But what is quite clear is that the government is doing nothing at all about cutting back the immigration target.  The number of residence approvals that is granted is wholly at the discretion of ministers, and could be changed tomorrow, requiring not a single vote in the House or any support from minor parties.  Cutting back the target from the current 40000 to 45000 per annum to, say, 10000 to 15000 would make a great deal of difference to population pressures on the housing market, especially in Auckland.  Cutting back immigration isn’t a direct solution to the longer-term issues about dysfunctional over-regulated markets in land use, but it would make a great deal of difference now.  And it is not as if the government, or its official advisers, have been able to show any convincing evidence that New Zealand’s large scale inward permanent migration programme is producing any other net economic benefits to New Zealanders.

22 thoughts on “The Government is doing everything it can?

  1. Totally agree with your comments about denying the obvious, and the “unprecedented level of construction and consenting” does need to be seen in that context. That said, I suspect that the quarterly official data are well behind the curve, and the next few numbers are likely to show very large increases indeed. Sure, it’s anecdotal “economics by walking around”, but here on the North Shore in AKL I’ve been amazed by the recent amount of development, redevelopment and infill building going on. Even oddly shaped scrappets of land that have been left neglected for years are coming on stream. What effect it will have and over what time-frame, I don’t know – It’s early days, and there’s a very big shortage to remedy – but I’d say there is indeed a strong supply response underway

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  2. Sorry, Michael but an immigration target of 10000 – 15000 would be wholly taken up with returning citizens and the leakage of approvals for non-citizen graduates of our education system would have to be cut out completely IMHO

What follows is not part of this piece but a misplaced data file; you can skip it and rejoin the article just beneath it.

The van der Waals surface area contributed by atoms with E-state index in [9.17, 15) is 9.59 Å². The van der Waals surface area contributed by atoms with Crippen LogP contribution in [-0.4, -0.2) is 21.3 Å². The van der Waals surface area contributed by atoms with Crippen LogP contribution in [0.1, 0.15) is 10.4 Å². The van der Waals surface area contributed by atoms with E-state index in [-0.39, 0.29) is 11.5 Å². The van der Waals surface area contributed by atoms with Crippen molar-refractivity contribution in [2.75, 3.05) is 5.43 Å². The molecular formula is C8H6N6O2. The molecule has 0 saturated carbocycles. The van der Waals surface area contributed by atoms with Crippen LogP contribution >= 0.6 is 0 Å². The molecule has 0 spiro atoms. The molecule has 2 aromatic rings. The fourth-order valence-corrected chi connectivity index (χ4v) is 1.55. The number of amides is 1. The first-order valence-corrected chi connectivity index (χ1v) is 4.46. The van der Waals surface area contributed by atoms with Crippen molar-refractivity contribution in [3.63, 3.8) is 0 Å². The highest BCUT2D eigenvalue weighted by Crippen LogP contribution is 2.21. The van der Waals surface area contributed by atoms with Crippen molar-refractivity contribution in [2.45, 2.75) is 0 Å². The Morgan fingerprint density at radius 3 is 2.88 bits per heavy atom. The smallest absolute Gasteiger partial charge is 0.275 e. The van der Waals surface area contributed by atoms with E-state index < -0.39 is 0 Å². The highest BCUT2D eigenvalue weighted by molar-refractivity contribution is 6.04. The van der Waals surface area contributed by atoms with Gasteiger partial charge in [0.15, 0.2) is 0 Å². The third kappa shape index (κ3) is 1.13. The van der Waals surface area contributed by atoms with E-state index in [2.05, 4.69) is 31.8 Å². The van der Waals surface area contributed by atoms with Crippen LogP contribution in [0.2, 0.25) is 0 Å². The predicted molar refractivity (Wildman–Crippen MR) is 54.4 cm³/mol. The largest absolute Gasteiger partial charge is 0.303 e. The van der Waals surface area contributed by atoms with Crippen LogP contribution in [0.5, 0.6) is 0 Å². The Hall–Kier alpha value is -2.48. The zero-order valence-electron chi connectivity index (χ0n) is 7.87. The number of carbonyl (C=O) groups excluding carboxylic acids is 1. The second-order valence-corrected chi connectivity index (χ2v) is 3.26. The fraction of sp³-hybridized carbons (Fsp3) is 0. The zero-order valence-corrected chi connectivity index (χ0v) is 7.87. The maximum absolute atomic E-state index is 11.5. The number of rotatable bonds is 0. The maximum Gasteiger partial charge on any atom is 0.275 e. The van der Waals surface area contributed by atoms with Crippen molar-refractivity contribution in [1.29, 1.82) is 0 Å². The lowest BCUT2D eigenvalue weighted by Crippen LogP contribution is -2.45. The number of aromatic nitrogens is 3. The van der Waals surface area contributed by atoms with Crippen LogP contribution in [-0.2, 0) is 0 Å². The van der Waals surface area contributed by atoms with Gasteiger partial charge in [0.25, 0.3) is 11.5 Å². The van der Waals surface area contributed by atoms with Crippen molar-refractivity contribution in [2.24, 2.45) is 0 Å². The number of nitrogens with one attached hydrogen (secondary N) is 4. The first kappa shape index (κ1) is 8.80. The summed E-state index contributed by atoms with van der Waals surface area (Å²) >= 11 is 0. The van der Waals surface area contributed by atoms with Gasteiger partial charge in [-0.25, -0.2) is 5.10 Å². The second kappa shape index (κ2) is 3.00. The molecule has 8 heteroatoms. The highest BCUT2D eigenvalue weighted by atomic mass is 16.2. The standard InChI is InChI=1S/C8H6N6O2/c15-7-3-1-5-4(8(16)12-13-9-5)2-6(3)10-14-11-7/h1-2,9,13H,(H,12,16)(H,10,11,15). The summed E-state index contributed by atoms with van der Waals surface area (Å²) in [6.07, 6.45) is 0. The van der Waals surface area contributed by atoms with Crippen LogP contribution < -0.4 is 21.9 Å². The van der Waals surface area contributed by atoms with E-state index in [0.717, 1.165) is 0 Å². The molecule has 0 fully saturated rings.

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      • “In spite of repeated claims that NZ Super is a “Universal Pension without means or asset testing”, the New Zealander who goes to live in Australia puts his/her entitlement to NZ Super at grave risk. Aussie rules mean that NZ Super suddenly becomes a means tested benefit with the result that many Kiwis loose the lot – neither New Zealand nor Australia will pay them a cent.”

        http://nzpensionabuse.org.s3-website-us-east-1.amazonaws.com/kiwis-retiring-in-australia-beware.html

        There are 500,000 kiwis in Australia and close to a million in various countries so there could be alot of kiwis returning to NZ if they are not entitled to any retirement income in Australia. Not targetting returning kiwis may not be a option.

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  3. As I’ve noted here before, the two numbers are simply not comparable. PLT data measure the status of people as they come across the border, while most residence approvals are given to people who are already here (whether as students, work visas, or whatever). They are simply measuring different things, and it would be almost as misleading if, say, I were to add the “actual permanent residence” and “foreign workers” numbers together and compare them to the residence approvals target (40-45K pa)./